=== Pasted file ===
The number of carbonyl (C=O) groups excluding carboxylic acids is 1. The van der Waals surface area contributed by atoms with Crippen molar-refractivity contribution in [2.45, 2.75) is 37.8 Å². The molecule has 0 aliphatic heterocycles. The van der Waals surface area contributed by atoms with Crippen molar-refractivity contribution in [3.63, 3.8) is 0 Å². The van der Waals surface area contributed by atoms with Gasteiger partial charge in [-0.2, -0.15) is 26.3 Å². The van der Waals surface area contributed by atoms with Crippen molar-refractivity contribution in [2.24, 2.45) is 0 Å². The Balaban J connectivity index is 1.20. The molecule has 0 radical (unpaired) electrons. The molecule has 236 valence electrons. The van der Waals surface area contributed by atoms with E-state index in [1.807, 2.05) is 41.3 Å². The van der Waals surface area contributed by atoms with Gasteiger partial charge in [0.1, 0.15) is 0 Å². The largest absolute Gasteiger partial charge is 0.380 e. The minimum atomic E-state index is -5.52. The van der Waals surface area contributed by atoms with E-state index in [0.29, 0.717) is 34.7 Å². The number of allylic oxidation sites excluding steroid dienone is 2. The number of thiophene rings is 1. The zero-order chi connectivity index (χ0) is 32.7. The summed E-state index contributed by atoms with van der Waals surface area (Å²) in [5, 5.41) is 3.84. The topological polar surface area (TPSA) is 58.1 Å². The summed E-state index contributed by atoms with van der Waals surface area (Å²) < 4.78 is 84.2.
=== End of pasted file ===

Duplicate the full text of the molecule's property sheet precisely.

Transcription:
The number of carbonyl (C=O) groups excluding carboxylic acids is 1. The van der Waals surface area contributed by atoms with Crippen molar-refractivity contribution in [2.45, 2.75) is 37.8 Å². The molecule has 0 aliphatic heterocycles. The van der Waals surface area contributed by atoms with Crippen molar-refractivity contribution in [3.63, 3.8) is 0 Å². The van der Waals surface area contributed by atoms with Gasteiger partial charge in [-0.2, -0.15) is 26.3 Å². The van der Waals surface area contributed by atoms with Crippen molar-refractivity contribution in [2.24, 2.45) is 0 Å². The Balaban J connectivity index is 1.20. The molecule has 0 radical (unpaired) electrons. The molecule has 236 valence electrons. The van der Waals surface area contributed by atoms with E-state index in [1.807, 2.05) is 41.3 Å². The van der Waals surface area contributed by atoms with Gasteiger partial charge in [0.1, 0.15) is 0 Å². The largest absolute Gasteiger partial charge is 0.380 e. The minimum atomic E-state index is -5.52. The van der Waals surface area contributed by atoms with E-state index in [0.29, 0.717) is 34.7 Å². The number of allylic oxidation sites excluding steroid dienone is 2. The number of thiophene rings is 1. The zero-order chi connectivity index (χ0) is 32.7. The summed E-state index contributed by atoms with van der Waals surface area (Å²) in [5, 5.41) is 3.84. The topological polar surface area (TPSA) is 58.1 Å². The summed E-state index contributed by atoms with van der Waals surface area (Å²) < 4.78 is 84.2.